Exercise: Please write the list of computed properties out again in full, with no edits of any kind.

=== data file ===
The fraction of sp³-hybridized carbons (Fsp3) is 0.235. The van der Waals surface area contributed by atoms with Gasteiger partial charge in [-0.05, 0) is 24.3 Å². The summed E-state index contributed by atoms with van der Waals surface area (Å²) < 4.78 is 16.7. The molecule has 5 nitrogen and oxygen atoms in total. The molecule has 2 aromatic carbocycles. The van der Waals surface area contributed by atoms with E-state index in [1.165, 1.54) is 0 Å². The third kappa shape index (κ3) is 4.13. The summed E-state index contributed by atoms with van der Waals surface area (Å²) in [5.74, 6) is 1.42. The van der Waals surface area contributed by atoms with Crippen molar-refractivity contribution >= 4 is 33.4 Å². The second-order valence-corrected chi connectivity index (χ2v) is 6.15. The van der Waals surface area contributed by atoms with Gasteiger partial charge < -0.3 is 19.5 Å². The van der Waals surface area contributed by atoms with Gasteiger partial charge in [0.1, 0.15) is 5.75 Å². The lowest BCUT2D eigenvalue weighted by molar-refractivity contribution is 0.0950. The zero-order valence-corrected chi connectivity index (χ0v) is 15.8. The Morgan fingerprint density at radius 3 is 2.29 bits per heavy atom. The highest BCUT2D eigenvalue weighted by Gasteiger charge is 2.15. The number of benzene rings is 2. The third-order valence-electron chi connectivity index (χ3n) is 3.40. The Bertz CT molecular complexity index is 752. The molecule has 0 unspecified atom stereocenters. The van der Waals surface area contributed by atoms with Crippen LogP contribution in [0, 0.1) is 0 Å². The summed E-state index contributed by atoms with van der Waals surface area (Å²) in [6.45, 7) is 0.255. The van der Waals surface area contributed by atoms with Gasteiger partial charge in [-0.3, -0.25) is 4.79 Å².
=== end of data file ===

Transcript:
The fraction of sp³-hybridized carbons (Fsp3) is 0.235. The van der Waals surface area contributed by atoms with Gasteiger partial charge in [-0.05, 0) is 24.3 Å². The summed E-state index contributed by atoms with van der Waals surface area (Å²) < 4.78 is 16.7. The molecule has 5 nitrogen and oxygen atoms in total. The molecule has 2 aromatic carbocycles. The van der Waals surface area contributed by atoms with E-state index in [1.165, 1.54) is 0 Å². The third kappa shape index (κ3) is 4.13. The summed E-state index contributed by atoms with van der Waals surface area (Å²) in [5.74, 6) is 1.42. The van der Waals surface area contributed by atoms with Crippen molar-refractivity contribution >= 4 is 33.4 Å². The second-order valence-corrected chi connectivity index (χ2v) is 6.15. The van der Waals surface area contributed by atoms with Gasteiger partial charge < -0.3 is 19.5 Å². The van der Waals surface area contributed by atoms with Gasteiger partial charge in [0.1, 0.15) is 5.75 Å². The lowest BCUT2D eigenvalue weighted by molar-refractivity contribution is 0.0950. The zero-order valence-corrected chi connectivity index (χ0v) is 15.8. The Morgan fingerprint density at radius 3 is 2.29 bits per heavy atom. The highest BCUT2D eigenvalue weighted by Gasteiger charge is 2.15. The number of benzene rings is 2. The third-order valence-electron chi connectivity index (χ3n) is 3.40. The Bertz CT molecular complexity index is 752. The molecule has 0 unspecified atom stereocenters. The van der Waals surface area contributed by atoms with Crippen LogP contribution in [0, 0.1) is 0 Å². The summed E-state index contributed by atoms with van der Waals surface area (Å²) in [6.45, 7) is 0.255. The van der Waals surface area contributed by atoms with Gasteiger partial charge in [-0.3, -0.25) is 4.79 Å².